3. Evaluate grant opportunities and leverage funding sources to anticipate future needs. While eCampus was conceptualized before the pandemic, unprecedented federal funding via the Governor’s Emergency Education Relief Fund helped TCSG roll out the platform as a digital transformation effort reimagining the student experience and lifecycle. Ferguson notes that TCSG continues to apply for a variety of funding opportunities in order to anticipate growth and further innovate. Cisco’s Public Funding Office is a completely free resource to help customers identify the grants, bonds, and other funding sources that align with their programs and technology needs.
4. Expand Internet access on campus and into the community to bridge the digital divide. “TCSG made a concerted effort to greatly expand our wireless footprint in the past couple of years by installing Cisco Meraki access points throughout the campus parking lots and common public areas.” says Ferguson. Online course offerings via eCampus are only meaningful if communities have access to the Internet. This is why TCSG and other state agencies including Georgia’s Department of Community Affairs and Department of Education have partnered with service providers to map out where students can access the Internet – helping to bridge the digital divide throughout rural Georgia. Educational institutions can leverage industry knowledge in partnership with community leaders to have a voice in community broadband planning discussions.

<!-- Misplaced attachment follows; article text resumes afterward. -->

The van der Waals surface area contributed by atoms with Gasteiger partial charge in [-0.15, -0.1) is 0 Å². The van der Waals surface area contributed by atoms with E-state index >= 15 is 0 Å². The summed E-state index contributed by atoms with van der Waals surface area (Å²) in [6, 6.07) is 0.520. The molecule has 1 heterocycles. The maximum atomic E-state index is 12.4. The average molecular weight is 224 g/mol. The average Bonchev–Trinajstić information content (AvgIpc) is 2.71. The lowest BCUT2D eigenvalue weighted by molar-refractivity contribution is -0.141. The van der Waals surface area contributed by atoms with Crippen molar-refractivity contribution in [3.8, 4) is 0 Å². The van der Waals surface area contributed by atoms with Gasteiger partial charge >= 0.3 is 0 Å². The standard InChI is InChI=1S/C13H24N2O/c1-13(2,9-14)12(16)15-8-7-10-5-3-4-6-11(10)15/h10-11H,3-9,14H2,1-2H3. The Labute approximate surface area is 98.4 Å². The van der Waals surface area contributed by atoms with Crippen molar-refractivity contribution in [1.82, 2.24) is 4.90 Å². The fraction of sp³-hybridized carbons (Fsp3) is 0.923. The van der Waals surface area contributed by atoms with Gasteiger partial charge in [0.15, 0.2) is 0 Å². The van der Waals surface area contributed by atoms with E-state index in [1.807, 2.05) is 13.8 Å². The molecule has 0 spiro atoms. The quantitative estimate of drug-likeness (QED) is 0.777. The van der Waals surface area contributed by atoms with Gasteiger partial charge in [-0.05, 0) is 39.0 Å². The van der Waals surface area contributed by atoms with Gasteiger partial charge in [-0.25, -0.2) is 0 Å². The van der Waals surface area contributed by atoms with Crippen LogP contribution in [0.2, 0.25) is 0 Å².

Cisco is proudly committed to Georgia’s success and celebrates innovative customers like TCSG which set students up with the skills they need to succeed in a rapidly changing economy. Our purpose at Cisco is to power an inclusive future for all, which is why we announced an investment of $41 million towards a new Talent and Collaboration Center in Atlanta, which will create 700 jobs in the metro area, hiring some of the best talent from some of the nation’s top engineering programs, technical colleges, and HBCUs. This strategic investment will help deepen Cisco’s focus on diversifying its workforce, because as an organization, we are at our best when we are powered by diverse perspectives.